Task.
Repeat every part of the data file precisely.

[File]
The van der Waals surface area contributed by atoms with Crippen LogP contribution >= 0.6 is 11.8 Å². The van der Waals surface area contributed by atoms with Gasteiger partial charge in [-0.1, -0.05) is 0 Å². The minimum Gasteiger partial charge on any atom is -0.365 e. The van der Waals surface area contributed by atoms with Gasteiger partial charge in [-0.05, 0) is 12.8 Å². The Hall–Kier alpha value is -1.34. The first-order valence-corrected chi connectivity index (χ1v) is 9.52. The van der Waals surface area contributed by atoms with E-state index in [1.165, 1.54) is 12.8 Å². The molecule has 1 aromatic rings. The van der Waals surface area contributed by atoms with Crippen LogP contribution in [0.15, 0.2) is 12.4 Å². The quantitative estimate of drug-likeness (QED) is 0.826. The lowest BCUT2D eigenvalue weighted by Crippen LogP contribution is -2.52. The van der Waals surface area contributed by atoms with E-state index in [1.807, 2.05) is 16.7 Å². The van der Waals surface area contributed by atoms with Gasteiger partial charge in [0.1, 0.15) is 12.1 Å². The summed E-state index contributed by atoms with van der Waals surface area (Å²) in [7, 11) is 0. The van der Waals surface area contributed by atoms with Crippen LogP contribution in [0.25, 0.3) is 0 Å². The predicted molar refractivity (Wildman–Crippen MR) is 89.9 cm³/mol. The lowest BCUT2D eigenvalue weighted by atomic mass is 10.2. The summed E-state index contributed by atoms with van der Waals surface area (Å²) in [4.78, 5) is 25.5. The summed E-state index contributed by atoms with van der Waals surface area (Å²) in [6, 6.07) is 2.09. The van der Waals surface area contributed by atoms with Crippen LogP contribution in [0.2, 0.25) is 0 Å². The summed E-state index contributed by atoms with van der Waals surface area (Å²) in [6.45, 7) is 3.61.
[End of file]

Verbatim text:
The van der Waals surface area contributed by atoms with Crippen LogP contribution >= 0.6 is 11.8 Å². The van der Waals surface area contributed by atoms with Gasteiger partial charge in [-0.1, -0.05) is 0 Å². The minimum Gasteiger partial charge on any atom is -0.365 e. The van der Waals surface area contributed by atoms with Gasteiger partial charge in [-0.05, 0) is 12.8 Å². The Hall–Kier alpha value is -1.34. The first-order valence-corrected chi connectivity index (χ1v) is 9.52. The van der Waals surface area contributed by atoms with E-state index in [1.165, 1.54) is 12.8 Å². The molecule has 1 aromatic rings. The van der Waals surface area contributed by atoms with Crippen LogP contribution in [0.15, 0.2) is 12.4 Å². The quantitative estimate of drug-likeness (QED) is 0.826. The lowest BCUT2D eigenvalue weighted by Crippen LogP contribution is -2.52. The van der Waals surface area contributed by atoms with E-state index in [1.807, 2.05) is 16.7 Å². The van der Waals surface area contributed by atoms with Gasteiger partial charge in [0.1, 0.15) is 12.1 Å². The summed E-state index contributed by atoms with van der Waals surface area (Å²) in [7, 11) is 0. The van der Waals surface area contributed by atoms with Crippen LogP contribution in [0.25, 0.3) is 0 Å². The predicted molar refractivity (Wildman–Crippen MR) is 89.9 cm³/mol. The lowest BCUT2D eigenvalue weighted by atomic mass is 10.2. The summed E-state index contributed by atoms with van der Waals surface area (Å²) in [4.78, 5) is 25.5. The summed E-state index contributed by atoms with van der Waals surface area (Å²) in [6, 6.07) is 2.09. The van der Waals surface area contributed by atoms with Crippen LogP contribution in [0.2, 0.25) is 0 Å². The summed E-state index contributed by atoms with van der Waals surface area (Å²) in [6.45, 7) is 3.61.